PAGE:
In the lead-up to this year's local body elections the Whanganui Chronicle is asking Whanganui District Council candidates questions about current events and issues.
This week candidates were asked: "What achievable actions do you think council could or should take to help make housing available and affordable to everyone in Whanganui?"
Responses are listed in the order received.
Council, to their credit, have recently identified areas to proceed with subdivision etc.
What council cannot guarantee, of course, are affordable homes, which is a market forces phenomenon.
Affordability then becomes a social issue and can only be rectified by direct intervention of central government.
If we are to believe and/or expect that we are entitled to a cheaper loan or even a minuscule interest loan for a first-time buyer then that is legislation required at central government level.
Localised social housing for our aged or desperate could be managed by allowing the use of tiny homes and the like without unnecessary and expensive compliance costs.
The housing shortage for vulnerable individuals and families was created because Housing NZ, under National, sold 22 per cent of social housing in Whanganui. To date, Labour has failed to fix this problem.
Some people seem to think council (ratepayers) should fix this problem. I disagree. Ratepayers should not be expected to fund any social housing. That is the responsibility of central government and the reason we pay taxes, so the vulnerable can be housed and fed.
I do support council collaborating with different groups to try to help vulnerable people wherever it can. I also support council freeing up land, in a sustainable way. Council must also stream-line the consenting process, ensuring developers can build safe new homes with as little red tape as possible. Then we can accommodate the influx of new residents to Whanganui, which is good for the local economy and a good problem to have.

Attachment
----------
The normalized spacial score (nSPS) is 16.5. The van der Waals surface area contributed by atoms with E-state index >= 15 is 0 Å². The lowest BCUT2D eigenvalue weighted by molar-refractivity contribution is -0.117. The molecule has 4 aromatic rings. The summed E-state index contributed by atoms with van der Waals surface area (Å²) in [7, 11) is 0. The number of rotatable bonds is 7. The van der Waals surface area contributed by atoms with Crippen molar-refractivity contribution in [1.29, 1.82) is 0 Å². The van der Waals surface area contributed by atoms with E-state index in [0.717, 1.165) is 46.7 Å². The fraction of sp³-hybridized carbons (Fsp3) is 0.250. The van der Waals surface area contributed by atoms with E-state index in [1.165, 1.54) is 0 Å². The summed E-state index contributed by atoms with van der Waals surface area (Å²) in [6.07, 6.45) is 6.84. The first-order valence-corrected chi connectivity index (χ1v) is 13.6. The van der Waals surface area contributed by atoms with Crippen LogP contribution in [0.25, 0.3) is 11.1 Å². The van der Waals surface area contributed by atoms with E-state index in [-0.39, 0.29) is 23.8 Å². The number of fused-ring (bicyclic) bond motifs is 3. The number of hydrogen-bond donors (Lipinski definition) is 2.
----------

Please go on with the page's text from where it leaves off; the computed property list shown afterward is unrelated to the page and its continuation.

The NZ crisis has built up over 11 years. If we could "house our own" quickly we would be open doors to the nation until those towns catch up? I support council's recent Housing Strategy. It leads, seeks external funders, works with experienced stakeholders and will appoint a housing facilitator. It cannot be the main financier but where monies are sought it will considered in the annual planning. Council has opened 1000 land plots to help one sector. In my opinion this must have social housing. Council assists town centre building owners access government funding for earthquake strengthening and how empty spaces above may be converted to apartments. This support is now bearing real results. Working with iwi land holdings is a must-do action as successfully seen in other towns. Council must press central government to increase state housing and seek increased emergency shelter funding to our experienced agencies.